Martin Amidu, don’t kill the spirit that gave you life
I am not sure if Ghana could have avoided the vetting element in the appointment of a Special Prosecutor.
In my minority view, the euphoria surrounding the vetting process is elevating the office to a political debate, which is not what the office needs. Such an office should be as sacred as we would love to preserve the constitution of Ghana.
The celebration, the pomp, and the contempt that has greeted the vetting process has set the office up either for the NPP or for the NDC, and this is diluting the intentions of what we have sought to do.
I have been an admirer of Martin Amidu, ever since he became Citizen Vigilante. His genuine quest for the protection of the resources of the country is on point. He has inspired me, to join the anti-corruption fraternity.
I have, in the last four years, felt the explosions in the voice of a man who stood alone, face-to-face, with his own government, and utilized the human will to retrieve colluded and looted money that belongs to our children. He did that with pride, passion, and with risks that could have spelt the end of his life – such is the man who is deservingly being appointed as Ghana’s first Special Prosecutor.
The news of Martin Amidu’s appointment reached me, first, on the radio. I was then driving from somewhere to somewhere. As the newsreader read the communication that had come from the Flagstaff House, I slowed the car and got myself to the shoulders of the road. I had begun to develop goose pimples, not because I knew the man personally, but because I celebrated Nana Akufo-Addo, for making such a choice, and making me feel proud that I voted for him.
Appointing Martin Amidu, an opposition NDC Cadre, who has been a Minister, and who has once served as a running mate to them, is not only a foolish risk to Nana Addo’s own reputation, but also a recipe for sabotage, both from his own appointees, and from the man he has appointed, who is clearly an opposition element.
But therein lies citizenship - Nana Akufo-Addo, a true son of the land – who understands the burden posterity puts on his shoulders, to yield to our ancestral expectations of posterity, in preserving our land, and the resources therein, for the benefit of those who must continue to see it as fertile as our grandfathers left for us.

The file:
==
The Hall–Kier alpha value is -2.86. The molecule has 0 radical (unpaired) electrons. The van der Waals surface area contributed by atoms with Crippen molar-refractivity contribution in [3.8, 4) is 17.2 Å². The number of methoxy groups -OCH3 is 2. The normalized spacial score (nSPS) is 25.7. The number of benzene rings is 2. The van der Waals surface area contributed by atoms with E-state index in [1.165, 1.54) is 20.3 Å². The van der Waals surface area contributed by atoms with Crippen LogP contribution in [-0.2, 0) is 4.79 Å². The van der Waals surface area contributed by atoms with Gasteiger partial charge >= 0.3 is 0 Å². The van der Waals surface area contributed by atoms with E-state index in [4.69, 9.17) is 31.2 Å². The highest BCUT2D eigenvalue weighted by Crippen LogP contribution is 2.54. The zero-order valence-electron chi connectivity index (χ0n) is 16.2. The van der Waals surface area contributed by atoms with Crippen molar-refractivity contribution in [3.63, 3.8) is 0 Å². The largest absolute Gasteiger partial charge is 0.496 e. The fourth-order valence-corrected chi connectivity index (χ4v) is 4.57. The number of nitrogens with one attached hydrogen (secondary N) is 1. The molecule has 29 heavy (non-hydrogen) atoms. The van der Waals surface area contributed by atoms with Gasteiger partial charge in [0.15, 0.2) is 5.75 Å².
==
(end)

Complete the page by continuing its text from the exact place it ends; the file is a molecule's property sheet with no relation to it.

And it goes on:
The vetting itself went fairly well. I was not particularly convinced about his comments on not accepting awards. It seemed too self-serving and tended to shame people who have accepted credible awards for their achievements. The recognition that comes from awards are not necessarily for the sake of the award, but also for the sake of the very cause for which the award is given. So, for instance, the awards, if they are credible, bring visibility to the issue being pursued, and subsequently resources that are needed for the promotion of those objectives, for the sake of sustainability.
My high point, I believe, was in the following quote: “I cannot live in harmony with criminals”. This to me was the summary of all what Martin Amidu had to say to the many MPs who were vetting him. I don’t know whether this quotation is written anywhere, but I would put my weight behind any program instituted that will assist the Speaker of Parliament to learn how not to be able to live in harmony with criminals.
I understand the Speaker is a pastor. Professor Ocquaye was actually my Political Science lecturer during my first degree at the University of Ghana. He has a unique way of walking into the lecture halls, and I believe he brings the same majestic walking into the chamber of Parliament.